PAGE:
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Will the New York Times Be Sold?

(2) Comments | Posted August 17, 2013 | 2:06 PM

In the wake of the recent sale of the Washington Post for the exorbitant price of $250 million to Jeff Bezos, the founder of, I am frequently asked if the New York Times will be sold. The reason I am asked is because I am the author of the...

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Fourteen Suggestions for Incoming College Freshmen

(1) Comments | Posted August 4, 2013 | 11:25 AM

After receiving a nice response to my Huffington 2012 blog, "Ten Suggestions for Incoming Freshmen," and listening to some readers, I have done some fine-tuning. My primary credential is that I have been a Cornell English Professor, for 45 years and have also held some visiting professorships at various public...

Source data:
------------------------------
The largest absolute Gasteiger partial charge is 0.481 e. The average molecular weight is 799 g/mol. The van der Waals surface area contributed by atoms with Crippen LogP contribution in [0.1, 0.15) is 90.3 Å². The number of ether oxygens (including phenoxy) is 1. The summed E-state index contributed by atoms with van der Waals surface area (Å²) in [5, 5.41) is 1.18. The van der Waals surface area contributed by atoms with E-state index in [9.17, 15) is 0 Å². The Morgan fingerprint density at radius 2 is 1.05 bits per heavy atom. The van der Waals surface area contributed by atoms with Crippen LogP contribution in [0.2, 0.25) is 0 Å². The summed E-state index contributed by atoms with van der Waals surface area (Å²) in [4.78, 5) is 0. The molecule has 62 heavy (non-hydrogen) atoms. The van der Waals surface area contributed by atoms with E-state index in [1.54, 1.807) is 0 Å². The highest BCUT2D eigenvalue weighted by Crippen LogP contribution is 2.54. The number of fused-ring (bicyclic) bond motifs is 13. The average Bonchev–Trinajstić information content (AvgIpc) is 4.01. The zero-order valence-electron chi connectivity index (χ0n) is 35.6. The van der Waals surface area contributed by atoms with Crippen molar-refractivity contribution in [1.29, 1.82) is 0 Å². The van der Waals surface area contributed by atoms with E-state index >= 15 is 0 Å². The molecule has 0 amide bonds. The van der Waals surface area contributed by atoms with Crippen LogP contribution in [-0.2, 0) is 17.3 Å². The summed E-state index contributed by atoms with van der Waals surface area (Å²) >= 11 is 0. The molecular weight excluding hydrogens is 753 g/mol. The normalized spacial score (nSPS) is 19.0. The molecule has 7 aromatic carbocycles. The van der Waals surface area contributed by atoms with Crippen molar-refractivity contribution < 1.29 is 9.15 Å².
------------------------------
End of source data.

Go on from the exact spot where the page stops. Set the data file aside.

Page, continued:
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Suggestions for Seniors Graduating from College By Daniel R. Schwarz

(0) Comments | Posted May 20, 2013 | 4:33 PM

Suggestions for Seniors Graduating from College
By Daniel R. Schwarz

Last August I published a Huffington blog, "Ten Suggestions for Incoming Freshmen," that received more attention than I expected.

Since I have been a Cornell professor for 45 years and am in touch with...

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How I Wrote My Book Endtimes? Crisis and Turmoil at the New York Times, 1999-2009

(0) Comments | Posted May 7, 2013 | 6:19 AM

Someone who attended one of my talks on my recent book Endtimes? Crisis and Turmoil at the New York Times, 1999-2009 told me that on his way to my talk, he ran into a friend who had decided not to attend and who said: "Why should I listen to an...

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Where Is the New York Times Going With Mark Thompson and Jill Abramson Sharing the Driver's Seat?

(1) Comments | Posted March 10, 2013 | 7:25 PM

Is the new public editor fulfilling her responsibility or is she missing the big picture?

The controversy over James M. Broder's article about his test drive of a Tesla electric car is not a major issue but rather a tempest in a teapot, and the attention Times Public Editor...